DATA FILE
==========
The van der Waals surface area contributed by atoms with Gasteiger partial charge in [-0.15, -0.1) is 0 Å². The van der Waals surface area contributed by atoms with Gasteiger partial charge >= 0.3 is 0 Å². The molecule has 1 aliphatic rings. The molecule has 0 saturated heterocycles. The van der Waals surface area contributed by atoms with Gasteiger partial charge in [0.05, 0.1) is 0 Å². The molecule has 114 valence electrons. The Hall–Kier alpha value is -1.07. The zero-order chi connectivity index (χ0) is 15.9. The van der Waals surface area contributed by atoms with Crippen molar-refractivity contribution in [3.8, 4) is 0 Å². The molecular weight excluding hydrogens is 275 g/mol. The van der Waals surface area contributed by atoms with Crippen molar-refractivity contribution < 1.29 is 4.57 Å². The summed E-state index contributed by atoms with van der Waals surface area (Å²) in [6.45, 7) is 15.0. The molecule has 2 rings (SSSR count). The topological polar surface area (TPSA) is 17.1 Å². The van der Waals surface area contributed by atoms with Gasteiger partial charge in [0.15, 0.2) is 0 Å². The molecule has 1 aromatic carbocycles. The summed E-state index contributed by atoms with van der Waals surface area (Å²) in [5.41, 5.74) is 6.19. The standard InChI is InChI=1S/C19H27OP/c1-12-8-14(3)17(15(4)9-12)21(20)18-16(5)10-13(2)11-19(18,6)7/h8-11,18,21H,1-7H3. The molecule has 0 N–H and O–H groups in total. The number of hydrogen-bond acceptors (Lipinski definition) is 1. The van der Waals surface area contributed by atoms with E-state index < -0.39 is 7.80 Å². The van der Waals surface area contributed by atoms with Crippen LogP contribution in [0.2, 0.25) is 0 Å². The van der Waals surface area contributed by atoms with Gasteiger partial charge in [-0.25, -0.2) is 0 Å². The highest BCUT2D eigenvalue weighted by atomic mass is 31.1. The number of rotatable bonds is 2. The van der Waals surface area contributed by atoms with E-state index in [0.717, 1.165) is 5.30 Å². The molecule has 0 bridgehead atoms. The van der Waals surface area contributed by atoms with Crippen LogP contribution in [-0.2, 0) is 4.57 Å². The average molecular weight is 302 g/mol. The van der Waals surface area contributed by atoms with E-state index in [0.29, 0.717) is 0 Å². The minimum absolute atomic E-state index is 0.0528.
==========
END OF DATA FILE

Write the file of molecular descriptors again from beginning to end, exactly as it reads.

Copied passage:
The van der Waals surface area contributed by atoms with Gasteiger partial charge in [-0.15, -0.1) is 0 Å². The van der Waals surface area contributed by atoms with Gasteiger partial charge >= 0.3 is 0 Å². The molecule has 1 aliphatic rings. The molecule has 0 saturated heterocycles. The van der Waals surface area contributed by atoms with Gasteiger partial charge in [0.05, 0.1) is 0 Å². The molecule has 114 valence electrons. The Hall–Kier alpha value is -1.07. The zero-order chi connectivity index (χ0) is 15.9. The van der Waals surface area contributed by atoms with Crippen molar-refractivity contribution in [3.8, 4) is 0 Å². The molecular weight excluding hydrogens is 275 g/mol. The van der Waals surface area contributed by atoms with Crippen molar-refractivity contribution < 1.29 is 4.57 Å². The summed E-state index contributed by atoms with van der Waals surface area (Å²) in [6.45, 7) is 15.0. The molecule has 2 rings (SSSR count). The topological polar surface area (TPSA) is 17.1 Å². The van der Waals surface area contributed by atoms with Gasteiger partial charge in [0.15, 0.2) is 0 Å². The molecule has 1 aromatic carbocycles. The summed E-state index contributed by atoms with van der Waals surface area (Å²) in [5.41, 5.74) is 6.19. The standard InChI is InChI=1S/C19H27OP/c1-12-8-14(3)17(15(4)9-12)21(20)18-16(5)10-13(2)11-19(18,6)7/h8-11,18,21H,1-7H3. The molecule has 0 N–H and O–H groups in total. The number of hydrogen-bond acceptors (Lipinski definition) is 1. The van der Waals surface area contributed by atoms with E-state index < -0.39 is 7.80 Å². The van der Waals surface area contributed by atoms with Crippen LogP contribution in [0.2, 0.25) is 0 Å². The van der Waals surface area contributed by atoms with Gasteiger partial charge in [-0.25, -0.2) is 0 Å². The highest BCUT2D eigenvalue weighted by atomic mass is 31.1. The number of rotatable bonds is 2. The van der Waals surface area contributed by atoms with E-state index in [0.717, 1.165) is 5.30 Å². The molecule has 0 bridgehead atoms. The van der Waals surface area contributed by atoms with Crippen LogP contribution in [-0.2, 0) is 4.57 Å². The average molecular weight is 302 g/mol. The van der Waals surface area contributed by atoms with E-state index in [0.29, 0.717) is 0 Å². The minimum absolute atomic E-state index is 0.0528.